U.S. Trade Gap Widens, Threatens Second-Quarter GDP
The U.S. Bureau of Economic Analysis reported Wednesday that the trade deficit increased 12.1 percent from $40.3 billion in April to $45 billion in May. Total May exports declined $0.5 billion to $187.1 billion, while total imports increased $4.4 billion to $232.1 billion. Economists were expecting a more mild increase in the total deficit — to $40.8 billion — but a sharp increase in non-petroleum goods deficit threw off forecasts.
On the year, the goods and services deficit is down $1.2 billion. Total exports are up $2.8 billion, or 1.5 percent, over the past 52 weeks, while imports are up $1.6 billion, or 0.7 percent. Broadly speaking, a steady decline in petroleum imports — down 15 percent year-to-date — have helped put downward pressure on the U.S. deficit.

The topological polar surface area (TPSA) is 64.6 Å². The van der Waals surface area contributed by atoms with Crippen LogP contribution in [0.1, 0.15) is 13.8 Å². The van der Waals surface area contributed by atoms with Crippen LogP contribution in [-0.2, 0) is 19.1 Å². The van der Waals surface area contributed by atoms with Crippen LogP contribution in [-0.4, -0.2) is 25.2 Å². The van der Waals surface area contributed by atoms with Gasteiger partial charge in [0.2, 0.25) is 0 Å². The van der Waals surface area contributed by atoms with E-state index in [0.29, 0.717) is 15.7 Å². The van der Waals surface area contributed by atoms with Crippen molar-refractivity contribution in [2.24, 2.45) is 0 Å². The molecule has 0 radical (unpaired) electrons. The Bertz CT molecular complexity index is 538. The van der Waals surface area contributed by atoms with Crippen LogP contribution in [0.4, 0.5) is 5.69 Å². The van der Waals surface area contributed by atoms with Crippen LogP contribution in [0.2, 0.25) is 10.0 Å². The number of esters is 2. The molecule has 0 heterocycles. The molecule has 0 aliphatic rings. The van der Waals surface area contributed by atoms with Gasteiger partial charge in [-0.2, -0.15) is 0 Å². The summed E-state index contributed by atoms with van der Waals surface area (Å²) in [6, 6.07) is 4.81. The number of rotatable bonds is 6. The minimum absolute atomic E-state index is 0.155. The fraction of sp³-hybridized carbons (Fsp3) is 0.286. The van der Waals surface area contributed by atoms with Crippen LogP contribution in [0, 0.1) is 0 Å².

Goods: The goods deficit increased $5 billion between April and May. Exports of goods decreased $0.9 billion to $130.3 billion, while imports increased $4.2 billion to $193.7 billion. This reflects a $1.2-billion decrease in exports of consumer goods and a $0.9-billion decrease in exports of industrial supplies. Capital goods exports increased $0.8 billion.
Services: The services surplus increased $0.2 billion between April and May. Exports of services increased $0.5 billion to $56.8 billion, while imports increased $0.2 billion to $38.4 billion.
The unexpectedly large deficit recorded for May means that estimates for second-quarter GDP growth could be revised downward. While rising imports are something of an indicator of business activity in the U.S., much of that spending isn’t staying within the U.S. Slowing exports means two things: less demand overseas and fewer dollars coming home from overseas sales.
The total value of imports for May — $232.1 billion — is the second highest on record. However, the annual deficit is still running 6.3 percent lower than last year’s total at $501.2 billion.
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